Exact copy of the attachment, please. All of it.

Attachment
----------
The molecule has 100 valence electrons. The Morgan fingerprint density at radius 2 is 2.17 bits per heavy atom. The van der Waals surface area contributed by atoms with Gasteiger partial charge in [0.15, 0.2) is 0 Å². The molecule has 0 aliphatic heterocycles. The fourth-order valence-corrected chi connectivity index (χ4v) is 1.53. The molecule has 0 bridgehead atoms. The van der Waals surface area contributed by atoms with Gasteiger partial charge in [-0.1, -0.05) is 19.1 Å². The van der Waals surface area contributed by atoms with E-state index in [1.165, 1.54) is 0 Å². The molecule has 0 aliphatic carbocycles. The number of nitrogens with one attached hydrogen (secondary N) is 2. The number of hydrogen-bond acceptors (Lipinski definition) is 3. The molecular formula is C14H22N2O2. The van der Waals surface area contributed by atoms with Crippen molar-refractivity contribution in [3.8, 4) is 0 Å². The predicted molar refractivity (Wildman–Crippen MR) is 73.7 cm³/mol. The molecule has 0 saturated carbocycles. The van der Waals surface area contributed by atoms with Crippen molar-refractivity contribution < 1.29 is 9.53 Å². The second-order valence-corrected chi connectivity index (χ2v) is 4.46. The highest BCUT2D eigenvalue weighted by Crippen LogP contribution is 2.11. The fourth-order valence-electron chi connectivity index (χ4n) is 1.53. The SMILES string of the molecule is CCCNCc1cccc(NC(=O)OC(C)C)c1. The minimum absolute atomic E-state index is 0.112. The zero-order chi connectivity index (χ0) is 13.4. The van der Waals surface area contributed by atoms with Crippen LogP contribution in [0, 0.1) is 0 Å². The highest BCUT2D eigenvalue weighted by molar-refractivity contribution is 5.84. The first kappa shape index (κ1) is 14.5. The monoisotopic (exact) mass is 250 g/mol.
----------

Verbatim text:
The molecule has 100 valence electrons. The Morgan fingerprint density at radius 2 is 2.17 bits per heavy atom. The van der Waals surface area contributed by atoms with Gasteiger partial charge in [0.15, 0.2) is 0 Å². The molecule has 0 aliphatic heterocycles. The fourth-order valence-corrected chi connectivity index (χ4v) is 1.53. The molecule has 0 bridgehead atoms. The van der Waals surface area contributed by atoms with Gasteiger partial charge in [-0.1, -0.05) is 19.1 Å². The van der Waals surface area contributed by atoms with E-state index in [1.165, 1.54) is 0 Å². The molecule has 0 aliphatic carbocycles. The number of nitrogens with one attached hydrogen (secondary N) is 2. The number of hydrogen-bond acceptors (Lipinski definition) is 3. The molecular formula is C14H22N2O2. The van der Waals surface area contributed by atoms with Crippen molar-refractivity contribution in [3.8, 4) is 0 Å². The predicted molar refractivity (Wildman–Crippen MR) is 73.7 cm³/mol. The molecule has 0 saturated carbocycles. The van der Waals surface area contributed by atoms with Crippen molar-refractivity contribution < 1.29 is 9.53 Å². The second-order valence-corrected chi connectivity index (χ2v) is 4.46. The highest BCUT2D eigenvalue weighted by Crippen LogP contribution is 2.11. The fourth-order valence-electron chi connectivity index (χ4n) is 1.53. The SMILES string of the molecule is CCCNCc1cccc(NC(=O)OC(C)C)c1. The minimum absolute atomic E-state index is 0.112. The zero-order chi connectivity index (χ0) is 13.4. The van der Waals surface area contributed by atoms with Crippen LogP contribution in [0, 0.1) is 0 Å². The highest BCUT2D eigenvalue weighted by molar-refractivity contribution is 5.84. The first kappa shape index (κ1) is 14.5. The monoisotopic (exact) mass is 250 g/mol.